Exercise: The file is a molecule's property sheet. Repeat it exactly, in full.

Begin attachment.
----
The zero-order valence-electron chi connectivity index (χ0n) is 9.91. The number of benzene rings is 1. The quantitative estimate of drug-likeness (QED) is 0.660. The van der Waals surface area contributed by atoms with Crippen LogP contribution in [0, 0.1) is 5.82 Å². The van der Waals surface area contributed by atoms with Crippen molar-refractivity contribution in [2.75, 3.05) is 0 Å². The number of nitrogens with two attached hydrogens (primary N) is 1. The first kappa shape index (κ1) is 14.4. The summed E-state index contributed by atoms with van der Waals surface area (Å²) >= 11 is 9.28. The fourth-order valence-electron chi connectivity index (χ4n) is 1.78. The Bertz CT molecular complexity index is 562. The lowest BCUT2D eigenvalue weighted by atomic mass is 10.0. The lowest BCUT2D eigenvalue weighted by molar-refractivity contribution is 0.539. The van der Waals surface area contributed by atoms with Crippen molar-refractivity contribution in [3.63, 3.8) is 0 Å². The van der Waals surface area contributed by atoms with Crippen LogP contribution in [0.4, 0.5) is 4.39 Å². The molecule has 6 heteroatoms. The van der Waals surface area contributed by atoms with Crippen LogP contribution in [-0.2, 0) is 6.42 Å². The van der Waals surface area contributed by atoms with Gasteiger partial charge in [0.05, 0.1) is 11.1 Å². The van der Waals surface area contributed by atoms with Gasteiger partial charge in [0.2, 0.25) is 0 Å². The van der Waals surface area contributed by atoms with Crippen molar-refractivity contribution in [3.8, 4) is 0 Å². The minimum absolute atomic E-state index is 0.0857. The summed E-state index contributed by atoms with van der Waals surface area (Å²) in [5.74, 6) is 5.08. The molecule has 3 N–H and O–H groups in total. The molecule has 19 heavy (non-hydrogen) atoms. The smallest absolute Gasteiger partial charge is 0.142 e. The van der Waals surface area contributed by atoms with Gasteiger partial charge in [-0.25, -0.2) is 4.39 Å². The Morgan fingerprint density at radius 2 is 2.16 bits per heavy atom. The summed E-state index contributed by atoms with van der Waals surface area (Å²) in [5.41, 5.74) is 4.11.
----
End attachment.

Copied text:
The zero-order valence-electron chi connectivity index (χ0n) is 9.91. The number of benzene rings is 1. The quantitative estimate of drug-likeness (QED) is 0.660. The van der Waals surface area contributed by atoms with Crippen LogP contribution in [0, 0.1) is 5.82 Å². The van der Waals surface area contributed by atoms with Crippen molar-refractivity contribution in [2.75, 3.05) is 0 Å². The number of nitrogens with two attached hydrogens (primary N) is 1. The first kappa shape index (κ1) is 14.4. The summed E-state index contributed by atoms with van der Waals surface area (Å²) >= 11 is 9.28. The fourth-order valence-electron chi connectivity index (χ4n) is 1.78. The Bertz CT molecular complexity index is 562. The lowest BCUT2D eigenvalue weighted by atomic mass is 10.0. The lowest BCUT2D eigenvalue weighted by molar-refractivity contribution is 0.539. The van der Waals surface area contributed by atoms with Crippen molar-refractivity contribution in [3.63, 3.8) is 0 Å². The van der Waals surface area contributed by atoms with Crippen LogP contribution in [0.4, 0.5) is 4.39 Å². The molecule has 6 heteroatoms. The van der Waals surface area contributed by atoms with Crippen LogP contribution in [-0.2, 0) is 6.42 Å². The van der Waals surface area contributed by atoms with Gasteiger partial charge in [0.05, 0.1) is 11.1 Å². The van der Waals surface area contributed by atoms with Gasteiger partial charge in [0.2, 0.25) is 0 Å². The van der Waals surface area contributed by atoms with Crippen molar-refractivity contribution in [3.8, 4) is 0 Å². The minimum absolute atomic E-state index is 0.0857. The summed E-state index contributed by atoms with van der Waals surface area (Å²) in [5.74, 6) is 5.08. The molecule has 3 N–H and O–H groups in total. The molecule has 19 heavy (non-hydrogen) atoms. The smallest absolute Gasteiger partial charge is 0.142 e. The van der Waals surface area contributed by atoms with Gasteiger partial charge in [-0.25, -0.2) is 4.39 Å². The Morgan fingerprint density at radius 2 is 2.16 bits per heavy atom. The summed E-state index contributed by atoms with van der Waals surface area (Å²) in [5.41, 5.74) is 4.11.